# What does it mean that one frequency aliases another?

So I was watching a video on sampling and the professor asked which frequencies will alias to 0 and which to $B$ if we are sampling at frequency $f_{s1}$. What does mean that two frequencies alias each other ?

The answer is that $0, f_{s1},2f_{s1},3f_{s1},\ldots, nf_{s1}$ will alias to 0 and $f_{s1}+B, 2f_{s1}+B, \ldots, nf_{s1} + B$ will alias to $B$.

Could anyone explain this please? The image shows the frequency spectrum in question. Then, consider a signal $x(t)$ whose C.T. Fourier transform is $X(\omega)$. When this signal is multiplied by the (ideal) periodic impulse train $$\sum_{k=-\infty}^{\infty} \delta(t-kT_s)$$ where $T_s$ is the sampling period (and therefore $F_s = 1/T_s$ is the sampling frequency in Hz.) the resulting signal is called as the sampled signal $$s(t)=x(t) \sum_{k=-\infty}^{\infty} \delta(t-k T_s)$$
Then it can be shown (by applying properties of CTFT) that the spectrum $S(\omega)$ of the sampled signal $s(t)$ is the periodical extension of the spectrum $X(\omega)$ of the signal $x(t)$, i.e., $S(\omega)$ is obtained by shifting $X(\omega)$ to left and right in frequency by the amount $k \times \omega_{s} = k \times 2 \pi F_s$. ( Here I'm using radian frequency $\omega$ which is related to Hertz frequency $f$ by $\omega=2\pi f$ ) : $$S(\omega) = \frac{1}{T_s} \sum \limits_{k=-\infty}^{\infty} X(\omega -k 2\pi F_s)$$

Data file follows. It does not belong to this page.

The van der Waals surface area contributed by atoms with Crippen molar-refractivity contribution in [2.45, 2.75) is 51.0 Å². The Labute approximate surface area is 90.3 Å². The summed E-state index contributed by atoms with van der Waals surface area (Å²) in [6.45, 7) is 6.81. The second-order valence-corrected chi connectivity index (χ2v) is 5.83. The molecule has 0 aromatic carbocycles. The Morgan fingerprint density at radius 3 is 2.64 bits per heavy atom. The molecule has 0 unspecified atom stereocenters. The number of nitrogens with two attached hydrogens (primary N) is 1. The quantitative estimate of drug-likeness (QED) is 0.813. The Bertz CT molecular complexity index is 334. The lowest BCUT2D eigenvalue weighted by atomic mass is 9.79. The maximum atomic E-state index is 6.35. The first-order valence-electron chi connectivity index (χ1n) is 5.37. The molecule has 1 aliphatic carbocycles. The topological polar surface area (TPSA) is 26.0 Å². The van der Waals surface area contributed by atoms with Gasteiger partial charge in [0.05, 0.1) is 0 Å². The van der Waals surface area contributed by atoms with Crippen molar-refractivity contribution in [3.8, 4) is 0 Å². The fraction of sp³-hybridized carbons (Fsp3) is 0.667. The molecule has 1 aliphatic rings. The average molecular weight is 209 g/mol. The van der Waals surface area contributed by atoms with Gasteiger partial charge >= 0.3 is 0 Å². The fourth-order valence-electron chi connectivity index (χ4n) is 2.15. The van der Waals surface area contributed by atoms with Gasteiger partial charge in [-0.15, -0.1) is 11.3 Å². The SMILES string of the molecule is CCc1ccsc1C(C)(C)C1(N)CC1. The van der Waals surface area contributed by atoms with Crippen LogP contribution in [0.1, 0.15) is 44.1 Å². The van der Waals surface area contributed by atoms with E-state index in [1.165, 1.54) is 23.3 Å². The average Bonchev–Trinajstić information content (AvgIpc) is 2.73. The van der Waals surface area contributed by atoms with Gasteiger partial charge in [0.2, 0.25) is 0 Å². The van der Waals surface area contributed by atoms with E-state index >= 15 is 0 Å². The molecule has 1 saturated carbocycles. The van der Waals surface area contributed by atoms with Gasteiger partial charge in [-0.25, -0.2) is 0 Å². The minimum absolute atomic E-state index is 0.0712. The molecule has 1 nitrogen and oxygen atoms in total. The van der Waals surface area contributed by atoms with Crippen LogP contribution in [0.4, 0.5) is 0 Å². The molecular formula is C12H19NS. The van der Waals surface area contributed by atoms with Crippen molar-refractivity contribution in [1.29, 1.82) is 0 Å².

For example consider the the shift for $k=-1$, then $X(\omega+2\pi F_s)$ is added on top of original spectrum $X(\omega)$. Now by setting $\omega=0$ in $S(\omega)$, it can be seen that $X(0+2\pi F_s)=X(2\pi Fs)$ has come to the origin in addition to $X(0)$. Setting $k=-2$ would show also that $X(4\pi F_s)$ has come to the origin. This way it can be deduced that those frequencies given by $\omega_k = k 2\pi F_s$ are all appearing at the origin in $S(\omega)$. This appearance of those frequencies $2 \pi k F_s$ at the origin (or more generally any frequency $\omega_k = 2 \pi k F_s + w_0$ at the frequency $\omega_0$) is called as aliasing in the spectrum of $S(\omega)$